No Need to be Normal
The challenge we face in education, parenting, leadership, and relationships reminds me of the character struggles of the hero in every superhero origin story. It is the hero’s journey after all. Some characters offer a variation on the theme or a different order of implementation, but each has the same elements. The hero is blessed (our version) or cursed (their view) with an extraordinary power. The hero wants desperately to be normal, but they also want to be rid of their pain. This position is reinforced by loved ones suggesting restraint and bullies calling names like “freak” and “weirdo.” The story only gets interesting when our hero embraces non-conformity even though it means being open to certain ridicule.
This same challenge lies before you. How long will you cling to the need to be normal and deny your superpowers? How long will we support bully institutions that enforce our conformity and deny our difference while they simultaneous fawn over and applaud those with status who blazed their own trail?
Teachers, bosses, and sometimes parents get caught up on conformity and standardization. This is what prompts them to counsel restraint and acquiescence. They want you to succeed in the mold of the system as they understand it. This approach seems appropriate because it has seemingly worked for many before. It is perpetuated in acceptance speeches, interviews with the successful, and stories passed down in schools, corporations, and many families. Yet, strangely, it is not the stuff of biopics and true-story movies. Keeping your head down, accepting the world as it is has never resulted in human advancement. Questioning the status quo, enduring the ridicule is always the path toward meaningful change.
My problem with Perpetuators—those who would ask you to conform—is that their request is a small-investment proposition. The person in charge can manage with minimal energy because the potential for disruption is diminished. And that is the greatest disappointment. Their need to control the situation, justified by the belief that they are keeping you safe, rationalizes a diminishes commitment to you. Because they are fearful of their loss of control, they give you less than everything in support of your uniqueness and purpose. When everyone conforms to the standard, the lack of variation ensures a predictable pattern of activity that can be controlled with minimal resources.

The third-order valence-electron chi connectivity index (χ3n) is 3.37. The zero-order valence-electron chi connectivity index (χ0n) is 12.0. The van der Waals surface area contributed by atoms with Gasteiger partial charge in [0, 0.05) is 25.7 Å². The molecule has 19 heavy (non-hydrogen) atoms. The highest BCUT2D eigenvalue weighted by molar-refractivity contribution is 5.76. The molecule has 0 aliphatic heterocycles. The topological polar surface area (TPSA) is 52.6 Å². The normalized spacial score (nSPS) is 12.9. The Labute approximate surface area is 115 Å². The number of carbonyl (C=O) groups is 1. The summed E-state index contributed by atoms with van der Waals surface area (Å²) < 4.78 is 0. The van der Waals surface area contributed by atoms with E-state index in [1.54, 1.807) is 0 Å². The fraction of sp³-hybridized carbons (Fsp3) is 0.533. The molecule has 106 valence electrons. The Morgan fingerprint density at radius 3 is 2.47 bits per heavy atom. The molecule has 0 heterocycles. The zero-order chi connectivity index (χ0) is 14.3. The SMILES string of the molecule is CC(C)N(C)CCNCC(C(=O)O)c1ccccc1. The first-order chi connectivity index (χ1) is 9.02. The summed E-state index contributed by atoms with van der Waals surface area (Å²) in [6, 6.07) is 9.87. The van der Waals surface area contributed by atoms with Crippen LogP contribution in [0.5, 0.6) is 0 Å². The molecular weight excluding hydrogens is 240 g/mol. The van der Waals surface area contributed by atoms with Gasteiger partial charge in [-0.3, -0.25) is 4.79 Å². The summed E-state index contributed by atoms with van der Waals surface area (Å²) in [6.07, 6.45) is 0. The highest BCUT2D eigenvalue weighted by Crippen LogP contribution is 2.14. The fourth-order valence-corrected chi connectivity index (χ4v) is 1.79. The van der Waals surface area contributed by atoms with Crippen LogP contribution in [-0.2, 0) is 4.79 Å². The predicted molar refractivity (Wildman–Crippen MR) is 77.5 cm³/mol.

Another Way Exists
Another way is possible. Variation, difference, and even emergence is measurable and predictable. That is, the need for control can be sated even though the choices are exponential. Of course, this option requires more energy. Yet, the increase in energy is expended on the front end of the system. Experienced and competent managers can provide fences rather than mazes for those that they lead. This conception allows for innovation and change within specified parameters. It releases the person in charge from the requirement to micro manage each occurrence. It allows for an assessment of both process and outcome. It allows each agent within the system to perform competently and autonomously while still maintaining a formative and summative evaluation standard of performance. The opportunity is to structure institutions in this way. Even without such institutions, you can govern yourself this way and articulate your process to inform and gain permission from Perpetuators.
Your assignment, should you choose to accept it:
- List 10 instances when you have risked or endured ridicule to promote an unpopular or innovative idea. What lessons did you learn from that experience?
- If you have fewer than 10 instances, what would be needed to support you to take more risks?
- List 5 people you can count on to support you with your ideas.
- If you have less than 5, consider ways that you can connect and develop relationships with more supporters.